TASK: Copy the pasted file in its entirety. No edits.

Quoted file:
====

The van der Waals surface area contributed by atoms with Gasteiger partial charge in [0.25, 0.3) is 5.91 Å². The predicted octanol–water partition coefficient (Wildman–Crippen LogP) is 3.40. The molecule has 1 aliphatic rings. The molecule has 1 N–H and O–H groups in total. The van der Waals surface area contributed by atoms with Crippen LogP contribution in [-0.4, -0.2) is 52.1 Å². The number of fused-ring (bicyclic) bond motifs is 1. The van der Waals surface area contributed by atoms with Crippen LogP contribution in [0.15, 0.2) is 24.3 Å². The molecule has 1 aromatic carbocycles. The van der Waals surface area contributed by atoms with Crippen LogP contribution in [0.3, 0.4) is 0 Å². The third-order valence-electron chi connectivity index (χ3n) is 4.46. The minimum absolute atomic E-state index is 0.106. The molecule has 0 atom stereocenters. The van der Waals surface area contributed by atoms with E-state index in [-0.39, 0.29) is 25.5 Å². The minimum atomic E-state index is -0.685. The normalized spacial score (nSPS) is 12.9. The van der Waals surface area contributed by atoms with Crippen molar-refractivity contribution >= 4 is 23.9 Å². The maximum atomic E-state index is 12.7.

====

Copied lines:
The van der Waals surface area contributed by atoms with Gasteiger partial charge in [0.25, 0.3) is 5.91 Å². The predicted octanol–water partition coefficient (Wildman–Crippen LogP) is 3.40. The molecule has 1 aliphatic rings. The molecule has 1 N–H and O–H groups in total. The van der Waals surface area contributed by atoms with Crippen LogP contribution in [-0.4, -0.2) is 52.1 Å². The number of fused-ring (bicyclic) bond motifs is 1. The van der Waals surface area contributed by atoms with Crippen LogP contribution in [0.15, 0.2) is 24.3 Å². The molecule has 1 aromatic carbocycles. The van der Waals surface area contributed by atoms with Crippen LogP contribution in [0.3, 0.4) is 0 Å². The third-order valence-electron chi connectivity index (χ3n) is 4.46. The minimum absolute atomic E-state index is 0.106. The molecule has 0 atom stereocenters. The van der Waals surface area contributed by atoms with E-state index in [-0.39, 0.29) is 25.5 Å². The minimum atomic E-state index is -0.685. The normalized spacial score (nSPS) is 12.9. The van der Waals surface area contributed by atoms with Crippen molar-refractivity contribution >= 4 is 23.9 Å². The maximum atomic E-state index is 12.7.